The Australian Cyber Security Centre received 67,500 cybercrime reports in the 2020-2021 financial year – that's one report every eight minutes. Remote work arrangements created new challenges, with connected devices growing out of control and opening vulnerabilities, and many of them have not been addressed despite us being several years into this arrangement.
As we continue to navigate the uncertainty that life seems to continuously throw at us, what is certain is that you need to tighten cyber security measures and proactively take steps to protect your business against cyber threats and minimise risk.
Advanced data protection is one tool in the cyber security arsenal that can allow rapid recovery from ransomware attacks. In combination with a strong security discipline, including two-factor authentication, network intrusion monitoring, and good hygiene around keeping systems updated with the latest patches, your organisation can significantly improve its resilience against attacks. These data protection trends will be the cornerstone.
The need for air-gapped cyber vaults
When it comes to cyber security, a study by Accenture found that 81% of chief information security officers (CISOs) agree that "staying ahead of attackers is a constant battle and the cost is unsustainable." With the increasing sophistication of attacks, prioritising recovery is vital.
Businesses will continue to deploy strongly secured cyber vaults as physically or logically air-gapped systems, protected from larger networks and therefore less vulnerable to attack. These systems provide a high-confidence backup target, enabling rapid restoration of critical business processes, data, and applications should a ransomware attack occur. They combine this with active defences of their networks and data stores, rapid intrusion detection, and proactive response planning to ensure business continuity and privacy of confidential data.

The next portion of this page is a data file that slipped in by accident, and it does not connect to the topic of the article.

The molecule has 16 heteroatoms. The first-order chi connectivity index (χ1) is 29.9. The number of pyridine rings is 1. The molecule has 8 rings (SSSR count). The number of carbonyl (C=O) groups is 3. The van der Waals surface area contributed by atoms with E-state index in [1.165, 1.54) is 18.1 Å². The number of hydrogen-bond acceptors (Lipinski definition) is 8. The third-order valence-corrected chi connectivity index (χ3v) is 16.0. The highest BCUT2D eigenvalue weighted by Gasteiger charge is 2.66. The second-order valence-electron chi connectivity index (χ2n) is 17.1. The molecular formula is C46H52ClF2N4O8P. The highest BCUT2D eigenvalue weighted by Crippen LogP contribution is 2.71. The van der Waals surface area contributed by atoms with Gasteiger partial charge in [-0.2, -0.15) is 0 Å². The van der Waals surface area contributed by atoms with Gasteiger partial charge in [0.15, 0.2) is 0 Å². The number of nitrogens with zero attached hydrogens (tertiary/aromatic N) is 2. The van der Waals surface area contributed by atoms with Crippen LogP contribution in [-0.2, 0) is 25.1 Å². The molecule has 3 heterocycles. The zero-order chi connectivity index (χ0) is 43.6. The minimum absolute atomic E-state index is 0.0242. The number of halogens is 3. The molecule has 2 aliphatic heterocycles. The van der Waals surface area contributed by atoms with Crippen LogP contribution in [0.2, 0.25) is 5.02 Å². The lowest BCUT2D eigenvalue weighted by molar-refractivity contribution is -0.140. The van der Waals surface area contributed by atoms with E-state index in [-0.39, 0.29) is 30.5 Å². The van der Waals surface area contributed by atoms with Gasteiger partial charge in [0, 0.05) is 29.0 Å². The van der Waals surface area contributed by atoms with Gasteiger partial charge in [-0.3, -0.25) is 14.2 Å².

As more companies take multi-cloud approaches to store data, you can also expect them to move critical data away from the attack surface by physically and logically isolating it from access within public clouds through a secure, automated, operational air gap. Companies should look at their vulnerabilities in case their network is compromised, including connected public cloud infrastructure. They should take steps to minimise risk and "air-gap" data.
Air-gapped protection against ransomware through cyber vaults allows businesses to reduce risk, maintain business continuity and preserve data integrity and confidentiality with layers of security and controls.
The remote workforce requires new security measures
Over the last few years, we've transitioned to a remote or hybrid workforce. Companies commonly have thousands of employees working remotely, all with network access. As organisations continue to adapt to growing security concerns in hybrid work environments, Dell Technologies latest study finds that 74% of companies agree that remote work has caused their exposure to data loss from cyber threats to increase. As 2023 approaches, companies will seek ways to extend data security to remote workers and mitigate risk.
Businesses will continue to migrate workloads to as-a-service models, including everything from application hosting runtimes to underlying compute and storage infrastructure. The security requirements for such infrastructure are just as significant as traditionally installed, managed and consumed infrastructure, but with the added complexity that the infrastructure is often located in a shared co-lo location.
A corresponding development is the ability to consume backup infrastructure, including cyber vaults, in a similar fashion.
Data protection beyond 2022
The way we do business is shifting faster than ever and is driving decision-makers to reconsider how they will manage their data in the second half of 2022 and beyond. As we move toward a more distributed IT and business world, companies should prepare to meet these new challenges by prioritising resilience and ensuring recovery.